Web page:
Ancient Monuments

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Part of the Roman town of Exeter, beneath Cathedral Green

A Scheduled Monument in St David's, Devon

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Latitude: 50.7228 / 50°43'22"N

Longitude: -3.5305 / 3°31'49"W

OS Eastings: 292063.597396

OS Northings: 92583.292278

OS Grid: SX920925

Mapcode National: GBR P1.8S2G

Mapcode Global: FRA 37H5.GDF

Entry Name: Part of the Roman town of Exeter, beneath Cathedral Green

Scheduled Date: 10 January 1973

Source: Historic England

Source ID: 1002632

English Heritage Legacy ID: DV 909

County: Devon

Electoral Ward/Division: St David's

Built-Up Area: Exeter

Traditional County: Devon

Lieutenancy Area (Ceremonial County): Devon

Church of England Parish: Exeter Cathedral

Church of England Diocese: Exeter


The monument includes part of the Roman town of Exeter situated beneath Cathedral Green. The structures, deposits and layers associated with the Roman Legionary Fortress of the Second Augustan Legion established between 55 - 60 AD and the subsequent town of Isca Dumnoniorum are entirely preserved as buried features. After the redeployment of the Second Legion to South Wales in around 75 AD the legionary fortress was dismantled and the site was re-used for the foundation of the new town, which served as both the commercial and administrative capital for the whole of the South West of England. The original timber buildings of the fortress were removed but the stone bath-house continued in use until the mid-80's AD when it was partially demolished to provide a site for the forum or civic centre, although some of the bath-house walls were re-used as part of the basilica or town hall. This building contained offices, a shrine, a council chamber, market hall and magistrate's court. In front of the basilica was a piazza lined with further shops and offices and beyond this an open livestock market. The forum was probably completed in the early 90's AD when work started on the new public baths. The basilica was remodelled in the mid 4th century. By the early 5th century a breakdown in the economic and administrative system led to the desertion of the town by the mid-5th century. By the early 6th century an early Christian burial ground was established over the site of the basilica (to the west of the current Cathedral). This was succeeded by a Saxon cemetery and a new Minster church was built in the late 7th century. From 1114 the current Cathedral and Cathedral Green were established. The richness and potential of the surviving archaeology in this area of the city was revealed by partial excavations in 1971. Modern surfaces, roads, pathways, street furniture, statues and memorials (a number of which are Listed Buildings) are excluded from the scheduling but the ground beneath all of these features is included.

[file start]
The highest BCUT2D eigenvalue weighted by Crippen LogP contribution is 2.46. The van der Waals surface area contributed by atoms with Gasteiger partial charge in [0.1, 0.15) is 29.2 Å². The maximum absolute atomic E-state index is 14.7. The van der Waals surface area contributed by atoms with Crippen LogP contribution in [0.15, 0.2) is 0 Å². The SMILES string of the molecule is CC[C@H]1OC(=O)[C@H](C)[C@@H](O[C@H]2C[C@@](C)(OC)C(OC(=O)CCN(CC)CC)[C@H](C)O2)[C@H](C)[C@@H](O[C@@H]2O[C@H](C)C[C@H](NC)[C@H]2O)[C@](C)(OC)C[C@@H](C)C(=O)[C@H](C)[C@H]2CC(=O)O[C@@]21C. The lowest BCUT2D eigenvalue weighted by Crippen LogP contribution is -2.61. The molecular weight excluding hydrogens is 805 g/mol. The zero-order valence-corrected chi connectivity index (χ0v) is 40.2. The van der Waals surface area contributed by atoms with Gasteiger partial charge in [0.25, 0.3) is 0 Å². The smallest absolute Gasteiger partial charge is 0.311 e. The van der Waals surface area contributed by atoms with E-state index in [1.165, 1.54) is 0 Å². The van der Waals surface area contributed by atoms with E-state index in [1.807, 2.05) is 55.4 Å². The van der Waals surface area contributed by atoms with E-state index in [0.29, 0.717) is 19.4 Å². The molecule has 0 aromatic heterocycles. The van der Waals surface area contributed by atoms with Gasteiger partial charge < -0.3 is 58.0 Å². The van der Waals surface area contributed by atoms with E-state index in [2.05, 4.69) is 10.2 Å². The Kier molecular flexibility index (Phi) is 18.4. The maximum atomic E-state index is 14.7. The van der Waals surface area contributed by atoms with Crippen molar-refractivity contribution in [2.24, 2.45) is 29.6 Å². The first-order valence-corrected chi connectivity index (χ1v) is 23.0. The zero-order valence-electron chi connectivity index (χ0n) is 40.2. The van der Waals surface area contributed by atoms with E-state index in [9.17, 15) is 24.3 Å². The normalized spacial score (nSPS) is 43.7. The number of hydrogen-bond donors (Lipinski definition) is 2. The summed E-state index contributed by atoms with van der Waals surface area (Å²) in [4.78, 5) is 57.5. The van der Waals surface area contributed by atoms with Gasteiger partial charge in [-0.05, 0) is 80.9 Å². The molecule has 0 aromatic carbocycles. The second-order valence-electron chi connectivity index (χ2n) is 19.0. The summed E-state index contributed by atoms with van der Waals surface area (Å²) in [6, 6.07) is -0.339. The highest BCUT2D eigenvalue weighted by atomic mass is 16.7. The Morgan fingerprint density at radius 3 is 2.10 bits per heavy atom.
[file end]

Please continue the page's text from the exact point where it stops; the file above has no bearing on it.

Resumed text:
Sources: HER:-
PastScape Monument No:-448306

Source: Historic England

Reasons for Scheduling

The Roman town of Exeter was the administrative and commercial centre for the whole of the South west of England including Cornwall, Devon and Somerset. It was established on the site of an important Legionary Fortress and this served as the basis for the town for a considerable period of time. All the buildings associated with a town of this time were found in the central area, including the forum, basilica, piazza and baths. Following the collapse of the town this same area became established in ecclesiastic use for which it has since continued. As a result a considerable amount of the earlier archaeology has survives and it provides key information about the establishment of a major town during the Roman period and also information connected with its abandonment and collapse. For this reason the part of Isca Dumnoniorum which is present beneath Cathedral Green is remarkably well preserved and with its subsequent re-use as a cemetery provides an important insight into the social and economic changes within the town through time and its effects of the inhabitants.

Source: Historic England

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